China to focus on post-pandemic recovery at Central Asia summit despite internal tensions


HONG KONG, Nov 8 (SCMP): China is expected to further cement its influence in Central Asia as regional leaders meet for a virtual security and economic summit, despite tensions between members.

Chinese President Xi Jinping is expected to deliver a keynote speech at the leaders’ summit of Shanghai Cooperation Organisation (SCO) on Tuesday, during a videoconference hosted by his Russian counterpart, Vladimir Putin, according to the Chinese foreign ministry.

The eight-member SCO is led by China and Russia and includes India, Pakistan and the four post-Soviet nations of Kazakhstan, Kyrgyzstan, Tajikistan and Uzbekistan.

It was established in 2001 and a summit has been held almost every year since then.

This year’s leaders’ meeting comes as the US steps up its engagement with the region and local economies reel from the coronavirus pandemic.

Uprisings in Kyrgyzstan and Belarus, an observer state, as well as the long-simmering conflict between two dialogue states of Armenia and Azerbaijan have also cast a shadow over the already loose security and economic framework.

The China-India border dispute: its origins and impact

For China and India, this will be the first multilateral meeting attended by their leaders since a bloody Himalayan border conflict erupted in May.

Beijing has ruled out the possibility of a bilateral meeting between Xi and Indian Prime Minister Narendra Modi on the sidelines of the summit.

In addition, relations between China and Mongolia, another observer state, have been tense since Beijing announced curbs on Mongolian language teaching in Inner Mongolia in September.

Instead, China’s focus will be on consolidating solidarity, strengthening multilateral cooperation and promoting post-pandemic economic recovery, according to vice-foreign minister Le Yucheng.

Observers said the political turmoil in Central Asia and the conflicts among members would not weaken the multilateral framework, which was created to stabilise relations between Russia, China and Central Asia.

Raffaello Pantucci, a Eurasian affairs specialist at the Royal United Services Institute in London, said the “mere fact of the sessions happening will strengthen China’s hand”.

“Beijing is the power which helped give birth to the SCO and its continued existence and growth is a positive reflection in many ways on Beijing,” Pantucci said.

“The fact that notwithstanding all these conflicts it continues to meet reflects China’s irresistible attractiveness or at the very least the attractiveness of the organisation that it has fostered and its role on the Eurasian continent.

“China in some ways does not need to position itself as a deal maker, the mere happening of the event and everyone showing up is a positive sign for Beijing.”

Mongolia: locked between China and the language of identity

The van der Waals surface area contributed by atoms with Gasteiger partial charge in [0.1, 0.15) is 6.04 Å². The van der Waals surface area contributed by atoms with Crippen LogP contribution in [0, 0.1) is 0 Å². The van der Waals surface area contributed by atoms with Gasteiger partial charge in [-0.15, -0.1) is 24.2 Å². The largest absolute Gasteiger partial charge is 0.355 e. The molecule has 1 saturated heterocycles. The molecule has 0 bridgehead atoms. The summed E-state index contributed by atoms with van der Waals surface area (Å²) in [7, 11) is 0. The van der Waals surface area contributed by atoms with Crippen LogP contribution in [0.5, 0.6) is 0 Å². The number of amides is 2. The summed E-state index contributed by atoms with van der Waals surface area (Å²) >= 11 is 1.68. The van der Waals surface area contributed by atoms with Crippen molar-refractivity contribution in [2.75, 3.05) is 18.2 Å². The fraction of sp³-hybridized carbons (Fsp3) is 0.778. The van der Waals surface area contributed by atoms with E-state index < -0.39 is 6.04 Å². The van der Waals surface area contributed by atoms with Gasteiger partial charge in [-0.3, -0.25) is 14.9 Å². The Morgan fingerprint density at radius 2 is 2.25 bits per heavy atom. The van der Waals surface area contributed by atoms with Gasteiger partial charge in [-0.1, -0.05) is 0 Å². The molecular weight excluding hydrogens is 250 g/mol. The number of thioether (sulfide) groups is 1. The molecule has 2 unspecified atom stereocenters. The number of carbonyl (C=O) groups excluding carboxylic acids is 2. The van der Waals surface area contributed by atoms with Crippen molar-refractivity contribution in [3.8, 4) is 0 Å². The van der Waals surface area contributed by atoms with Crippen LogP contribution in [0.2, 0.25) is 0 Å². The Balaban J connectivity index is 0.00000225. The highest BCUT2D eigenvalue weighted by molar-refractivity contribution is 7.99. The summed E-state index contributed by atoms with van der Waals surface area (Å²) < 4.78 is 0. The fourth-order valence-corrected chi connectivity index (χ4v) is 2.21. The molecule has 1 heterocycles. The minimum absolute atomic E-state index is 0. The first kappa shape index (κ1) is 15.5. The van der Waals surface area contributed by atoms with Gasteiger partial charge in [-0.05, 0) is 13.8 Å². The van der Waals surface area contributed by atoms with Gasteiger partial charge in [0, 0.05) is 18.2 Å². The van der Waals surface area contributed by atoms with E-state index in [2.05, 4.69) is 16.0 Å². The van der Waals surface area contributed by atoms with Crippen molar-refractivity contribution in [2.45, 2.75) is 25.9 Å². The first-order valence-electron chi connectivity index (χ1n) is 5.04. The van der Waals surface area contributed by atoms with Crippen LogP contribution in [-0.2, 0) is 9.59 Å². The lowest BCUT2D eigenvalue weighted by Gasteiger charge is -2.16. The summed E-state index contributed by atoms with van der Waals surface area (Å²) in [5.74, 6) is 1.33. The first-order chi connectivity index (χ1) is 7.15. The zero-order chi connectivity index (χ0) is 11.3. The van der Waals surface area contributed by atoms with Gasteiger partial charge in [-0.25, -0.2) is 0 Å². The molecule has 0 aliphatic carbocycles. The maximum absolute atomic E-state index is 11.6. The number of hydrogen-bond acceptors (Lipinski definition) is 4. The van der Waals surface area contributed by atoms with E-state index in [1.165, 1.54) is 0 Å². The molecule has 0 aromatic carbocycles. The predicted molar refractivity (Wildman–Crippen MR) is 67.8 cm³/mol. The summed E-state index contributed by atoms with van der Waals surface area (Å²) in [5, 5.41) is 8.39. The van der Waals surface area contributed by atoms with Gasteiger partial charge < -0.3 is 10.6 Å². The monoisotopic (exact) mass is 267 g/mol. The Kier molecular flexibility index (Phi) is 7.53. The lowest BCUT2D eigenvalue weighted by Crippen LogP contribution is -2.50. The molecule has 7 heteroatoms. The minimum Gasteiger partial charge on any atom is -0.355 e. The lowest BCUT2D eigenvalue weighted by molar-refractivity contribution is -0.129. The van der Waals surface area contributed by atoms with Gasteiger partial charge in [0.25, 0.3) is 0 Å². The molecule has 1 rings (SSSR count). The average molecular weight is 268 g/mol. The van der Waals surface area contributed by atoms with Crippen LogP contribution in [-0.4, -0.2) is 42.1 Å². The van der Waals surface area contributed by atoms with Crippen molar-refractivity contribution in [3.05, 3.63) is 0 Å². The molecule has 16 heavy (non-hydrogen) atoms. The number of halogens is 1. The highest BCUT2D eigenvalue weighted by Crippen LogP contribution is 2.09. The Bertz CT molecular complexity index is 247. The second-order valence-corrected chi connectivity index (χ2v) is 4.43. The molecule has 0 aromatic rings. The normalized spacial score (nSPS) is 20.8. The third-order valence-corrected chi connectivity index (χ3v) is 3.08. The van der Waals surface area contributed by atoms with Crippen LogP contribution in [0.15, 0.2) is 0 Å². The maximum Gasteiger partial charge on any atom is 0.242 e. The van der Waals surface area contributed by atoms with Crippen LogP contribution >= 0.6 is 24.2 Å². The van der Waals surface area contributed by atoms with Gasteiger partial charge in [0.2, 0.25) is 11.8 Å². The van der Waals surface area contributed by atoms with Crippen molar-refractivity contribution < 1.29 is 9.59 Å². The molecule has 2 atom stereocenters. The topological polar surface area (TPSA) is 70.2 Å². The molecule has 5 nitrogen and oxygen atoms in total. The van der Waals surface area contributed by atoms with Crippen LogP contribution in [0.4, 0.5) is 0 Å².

China’s role as the leader in global economic recovery could also expand its influence within the bloc, observers said.

Artyom Lukin, an associate professor at Russia’s Far Eastern Federal University, said the states would be looking to China for economic solutions.

“China’s role will still be crucial because China is the only SCO country whose economy continues to grow despite the pandemic,” Lukin said.

One move in that direction is an agreement between China and the Eurasian Economic Union – a Russia-led economic and trade bloc that includes Belarus, Kazakhstan, Kyrgyzstan and Armenia – to expand cooperation on yuan settlement.

With Beijing and Moscow both facing pressure from the United States, the agreement is part of efforts to build a new Eurasian monetary and financial system to counter the US dollar-dominated global financial system.

Niva Yau, a resident researcher at the Organisation for Security and Cooperation in Europe Academy and a fellow at Foreign Policy Research Institute, said that with the Chinese economy recovering quickly from the pandemic, it was a matter of time before Xi’s administration rolled out a new wave of investment in Eurasia.

“And with the pandemic, there’s no better time to finally set up an SCO free-trade zone and an SCO regional bank,” Yau said.

“China is in the best position to stimulate the Eurasian economy at a time when this is most needed in SCO member states.”

Beijing is also expected to continue its vaccine diplomacy during the summit, with volunteers in Uzbekistan starting to take part in trials of Chinese Covid-19 vaccines.

Li Lifan, a Central Asian affairs researcher from the Shanghai Academy of Social Sciences, said Beijing could also offer central Asian nations priority access to coronavirus vaccines.

“Vaccine cooperation could pave the way for further health and economic cooperation in the future,” Li said. - South China Morning Post

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